Updated: Jun 16, 2020
A Session with James LePore
Why do you want to write?
To be a writer, you don't have to be good. You don't need to have any fancy tools. Whether you use a Macbook pro and markdown authoring tools, or a few pieces of paper and a decade old crayon, you are a writer. It's not about finishing your work, it's not about making it the best work ever written. It's about needing to write, and writing for yourself as much as for those around you. If you stop in your tracks at some point in your life and think, "I have to write about this," then you're a writer. — Christopher Hitchens
I agree with Hitchens. Writing has to be an obsession, something you can’t stop yourself from doing. When it stops being an obsession, you can still write—you’ve found a formula, so go ahead and repeat it—but what you write won’t be any good. Forget about being published, about “communicating,” about getting your voice heard above the throng. Forget about fame and fortune. Sit down and write something. Or stand up and write something. Remember, you can’t help yourself, so just do it.
Who are you as a writer?
It was necessary for Dickens to put into Oliver Twist the child’s passionate resentment at being abused and starved that haunted his whole childhood. Ernest Hemingway’s first stories In Our Time went right down to the bottom of all that he had ever felt and known. In This Side of Paradise I wrote about a love affair that was still bleeding as fresh as the skin wound of a hemophile. —F. Scott Fitzgerald
I am trying, in my writing, to, as Scott Fitzgerald put it with such deceptive simplicity, get right down to the bottom of all that I have ever felt and known. That’s a tall order, you say. I agree, but it’s who I am as a writer.
Genre? It doesn’t matter. Pick one. I write thrillers. I love an intricate plot with sex and violence in it. I also am drawn to the workings of the human heart. My central characters, finding themselves in situations of grave danger, are forced to look inward, to understand the emotional as well as the real world predicament they must navigate in order to survive.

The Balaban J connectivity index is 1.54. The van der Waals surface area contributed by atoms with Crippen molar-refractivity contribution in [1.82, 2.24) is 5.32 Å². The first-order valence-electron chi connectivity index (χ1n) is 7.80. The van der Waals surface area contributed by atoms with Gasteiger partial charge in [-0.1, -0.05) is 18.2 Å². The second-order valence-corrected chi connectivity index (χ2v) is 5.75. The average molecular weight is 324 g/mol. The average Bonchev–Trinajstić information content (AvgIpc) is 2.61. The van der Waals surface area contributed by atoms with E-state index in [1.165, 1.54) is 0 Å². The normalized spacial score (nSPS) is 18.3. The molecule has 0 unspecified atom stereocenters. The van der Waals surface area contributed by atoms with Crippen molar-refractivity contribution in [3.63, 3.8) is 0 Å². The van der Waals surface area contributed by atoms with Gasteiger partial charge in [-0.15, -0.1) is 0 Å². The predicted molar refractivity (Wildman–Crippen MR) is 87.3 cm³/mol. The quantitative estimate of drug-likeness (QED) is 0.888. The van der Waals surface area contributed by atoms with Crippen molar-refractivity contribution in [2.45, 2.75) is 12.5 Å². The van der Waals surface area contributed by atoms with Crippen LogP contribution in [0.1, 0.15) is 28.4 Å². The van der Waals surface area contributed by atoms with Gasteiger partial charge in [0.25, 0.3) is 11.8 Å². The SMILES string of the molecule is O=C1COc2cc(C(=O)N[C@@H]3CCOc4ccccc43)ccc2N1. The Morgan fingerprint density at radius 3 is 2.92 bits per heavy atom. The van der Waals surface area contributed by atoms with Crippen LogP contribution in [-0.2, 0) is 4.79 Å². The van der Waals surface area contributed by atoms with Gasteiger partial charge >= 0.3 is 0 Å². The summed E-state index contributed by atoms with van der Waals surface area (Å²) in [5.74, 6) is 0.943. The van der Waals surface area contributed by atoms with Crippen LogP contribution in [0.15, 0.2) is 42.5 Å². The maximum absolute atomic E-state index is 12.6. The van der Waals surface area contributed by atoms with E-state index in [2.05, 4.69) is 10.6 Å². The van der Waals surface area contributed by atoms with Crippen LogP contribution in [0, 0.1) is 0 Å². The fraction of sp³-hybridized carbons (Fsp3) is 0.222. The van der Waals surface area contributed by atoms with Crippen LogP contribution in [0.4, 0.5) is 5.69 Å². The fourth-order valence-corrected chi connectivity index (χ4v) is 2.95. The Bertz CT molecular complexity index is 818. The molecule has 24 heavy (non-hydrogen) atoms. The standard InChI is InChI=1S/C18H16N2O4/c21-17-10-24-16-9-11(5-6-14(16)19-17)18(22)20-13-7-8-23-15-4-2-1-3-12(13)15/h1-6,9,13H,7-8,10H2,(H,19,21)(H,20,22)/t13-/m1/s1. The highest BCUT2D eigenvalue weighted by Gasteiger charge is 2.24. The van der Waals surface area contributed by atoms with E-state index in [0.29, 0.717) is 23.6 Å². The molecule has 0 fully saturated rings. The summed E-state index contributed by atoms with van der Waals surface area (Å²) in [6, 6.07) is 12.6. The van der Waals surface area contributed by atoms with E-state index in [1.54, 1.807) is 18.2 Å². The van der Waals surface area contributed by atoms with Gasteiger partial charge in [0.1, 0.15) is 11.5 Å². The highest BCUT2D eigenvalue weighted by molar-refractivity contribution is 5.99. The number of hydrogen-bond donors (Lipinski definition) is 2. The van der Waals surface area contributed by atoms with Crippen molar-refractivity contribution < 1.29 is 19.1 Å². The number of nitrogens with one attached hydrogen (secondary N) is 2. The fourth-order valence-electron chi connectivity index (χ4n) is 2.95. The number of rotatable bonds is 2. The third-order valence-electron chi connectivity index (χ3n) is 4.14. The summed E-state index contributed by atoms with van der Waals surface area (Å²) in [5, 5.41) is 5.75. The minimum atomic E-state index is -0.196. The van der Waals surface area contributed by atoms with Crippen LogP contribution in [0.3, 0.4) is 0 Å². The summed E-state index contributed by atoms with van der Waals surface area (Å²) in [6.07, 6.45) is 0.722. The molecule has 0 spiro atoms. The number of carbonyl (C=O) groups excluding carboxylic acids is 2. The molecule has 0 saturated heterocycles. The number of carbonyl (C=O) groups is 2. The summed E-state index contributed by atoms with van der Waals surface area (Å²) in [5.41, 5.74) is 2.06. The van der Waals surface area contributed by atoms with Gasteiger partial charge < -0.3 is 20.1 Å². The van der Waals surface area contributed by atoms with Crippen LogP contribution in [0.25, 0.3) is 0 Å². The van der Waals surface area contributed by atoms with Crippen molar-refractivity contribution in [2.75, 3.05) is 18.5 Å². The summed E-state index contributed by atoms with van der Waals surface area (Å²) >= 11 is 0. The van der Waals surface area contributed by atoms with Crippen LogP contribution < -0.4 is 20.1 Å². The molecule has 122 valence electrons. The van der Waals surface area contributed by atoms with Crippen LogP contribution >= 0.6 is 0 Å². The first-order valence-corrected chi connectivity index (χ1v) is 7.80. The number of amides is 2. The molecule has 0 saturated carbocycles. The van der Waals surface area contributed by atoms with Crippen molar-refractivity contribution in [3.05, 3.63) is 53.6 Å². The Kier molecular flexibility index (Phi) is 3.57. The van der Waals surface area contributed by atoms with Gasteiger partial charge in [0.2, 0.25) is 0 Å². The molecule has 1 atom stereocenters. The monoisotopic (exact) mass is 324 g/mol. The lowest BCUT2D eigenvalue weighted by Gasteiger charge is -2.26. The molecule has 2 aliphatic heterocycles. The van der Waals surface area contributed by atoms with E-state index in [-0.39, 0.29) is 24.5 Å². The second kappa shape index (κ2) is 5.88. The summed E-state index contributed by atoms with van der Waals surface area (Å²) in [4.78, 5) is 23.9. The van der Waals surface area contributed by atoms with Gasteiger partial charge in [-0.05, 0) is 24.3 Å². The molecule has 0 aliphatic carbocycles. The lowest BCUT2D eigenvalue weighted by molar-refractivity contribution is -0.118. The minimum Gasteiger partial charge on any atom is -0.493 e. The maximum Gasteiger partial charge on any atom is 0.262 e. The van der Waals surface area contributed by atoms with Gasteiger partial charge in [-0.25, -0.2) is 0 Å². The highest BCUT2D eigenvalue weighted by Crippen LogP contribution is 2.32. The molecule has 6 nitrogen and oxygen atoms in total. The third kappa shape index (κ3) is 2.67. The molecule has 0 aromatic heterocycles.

In my first novel, A World I Never Made, Pat Nolan, bitter at the loss of his young wife, neglects his daughter Megan, who turns on him with a terrible vengeance. The exterior story involves Pat’s search for Megan after she fakes her suicide and goes into hiding. The interior story follows Pat and Megan on their road to redeeming themselves in each other’s eyes—and hearts.
Both stories begin with Pat, sitting in a French Police Inspector’s office, reading Megan’s suicide note:
Dad, I don’t owe you or anybody an explanation but I think you’ll appreciate the irony of a suicide note coming from a person who has abhorred tradition all of her life. I met a young girl on the street the other day who looked into my eyes and told me that Jesus was waiting for me in heaven. She was fourteen or so, selling flowers on the Street of Flowers, and had the look of a young Madonna. The red roses I bought from her were the last thing I saw before pulling the trigger. If, as you read this, I am actually with Jesus in heaven I will be one shocked woman. I doubt it though. Megan Nolan is no more. Go and have yourself another daughter. Its not too late, and the odds are very good that she will turn out better than I did. If I were famous I would be joining the long line of suicides known to history, but as it is, in a matter of days if not hours my life and death will be as anonymous and as forgotten as a stray breeze. Megan. P.S. You know how I feel about being buried. Please, no service and a quick cremation. Don’t let me down.
Pat has time to kill before he is scheduled to be at the morgue to identify Megan’s body. Wandering around Paris, he runs into the flower girl on the Street of Flowers, who tells him that Megan is alive and waiting for him. He returns to his hotel to wait for the French Detective assigned to the case to pick him up.